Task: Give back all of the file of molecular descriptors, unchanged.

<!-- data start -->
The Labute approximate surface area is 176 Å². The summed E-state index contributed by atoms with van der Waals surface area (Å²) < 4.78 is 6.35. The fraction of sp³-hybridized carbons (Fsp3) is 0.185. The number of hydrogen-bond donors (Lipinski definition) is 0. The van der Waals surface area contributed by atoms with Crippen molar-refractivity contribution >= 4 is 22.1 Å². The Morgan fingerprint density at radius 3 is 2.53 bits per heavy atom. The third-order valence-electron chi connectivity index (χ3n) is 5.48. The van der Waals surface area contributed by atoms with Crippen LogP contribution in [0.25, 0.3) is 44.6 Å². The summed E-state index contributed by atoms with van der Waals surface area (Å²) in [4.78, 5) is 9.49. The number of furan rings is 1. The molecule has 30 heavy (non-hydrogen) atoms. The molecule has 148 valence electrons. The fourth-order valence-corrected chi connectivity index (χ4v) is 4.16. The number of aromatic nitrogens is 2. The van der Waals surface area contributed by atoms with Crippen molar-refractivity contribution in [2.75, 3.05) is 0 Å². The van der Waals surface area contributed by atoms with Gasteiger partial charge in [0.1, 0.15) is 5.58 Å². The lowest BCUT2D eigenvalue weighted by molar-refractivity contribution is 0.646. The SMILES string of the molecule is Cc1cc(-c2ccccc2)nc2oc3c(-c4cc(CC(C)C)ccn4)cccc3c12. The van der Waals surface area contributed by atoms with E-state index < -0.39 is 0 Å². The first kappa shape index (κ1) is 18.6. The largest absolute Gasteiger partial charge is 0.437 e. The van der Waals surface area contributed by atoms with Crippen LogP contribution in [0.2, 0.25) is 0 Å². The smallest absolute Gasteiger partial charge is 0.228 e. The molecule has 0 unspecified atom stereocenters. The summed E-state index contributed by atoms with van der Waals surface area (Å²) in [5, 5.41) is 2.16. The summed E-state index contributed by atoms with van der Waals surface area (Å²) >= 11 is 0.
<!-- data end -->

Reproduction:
The Labute approximate surface area is 176 Å². The summed E-state index contributed by atoms with van der Waals surface area (Å²) < 4.78 is 6.35. The fraction of sp³-hybridized carbons (Fsp3) is 0.185. The number of hydrogen-bond donors (Lipinski definition) is 0. The van der Waals surface area contributed by atoms with Crippen molar-refractivity contribution >= 4 is 22.1 Å². The Morgan fingerprint density at radius 3 is 2.53 bits per heavy atom. The third-order valence-electron chi connectivity index (χ3n) is 5.48. The van der Waals surface area contributed by atoms with Crippen LogP contribution in [0.25, 0.3) is 44.6 Å². The summed E-state index contributed by atoms with van der Waals surface area (Å²) in [4.78, 5) is 9.49. The number of furan rings is 1. The molecule has 30 heavy (non-hydrogen) atoms. The molecule has 148 valence electrons. The fourth-order valence-corrected chi connectivity index (χ4v) is 4.16. The number of aromatic nitrogens is 2. The van der Waals surface area contributed by atoms with Crippen molar-refractivity contribution in [2.75, 3.05) is 0 Å². The van der Waals surface area contributed by atoms with Gasteiger partial charge in [0.1, 0.15) is 5.58 Å². The lowest BCUT2D eigenvalue weighted by molar-refractivity contribution is 0.646. The SMILES string of the molecule is Cc1cc(-c2ccccc2)nc2oc3c(-c4cc(CC(C)C)ccn4)cccc3c12. The van der Waals surface area contributed by atoms with E-state index < -0.39 is 0 Å². The first kappa shape index (κ1) is 18.6. The largest absolute Gasteiger partial charge is 0.437 e. The van der Waals surface area contributed by atoms with Crippen LogP contribution in [0.2, 0.25) is 0 Å². The smallest absolute Gasteiger partial charge is 0.228 e. The molecule has 0 unspecified atom stereocenters. The summed E-state index contributed by atoms with van der Waals surface area (Å²) in [5, 5.41) is 2.16. The summed E-state index contributed by atoms with van der Waals surface area (Å²) >= 11 is 0.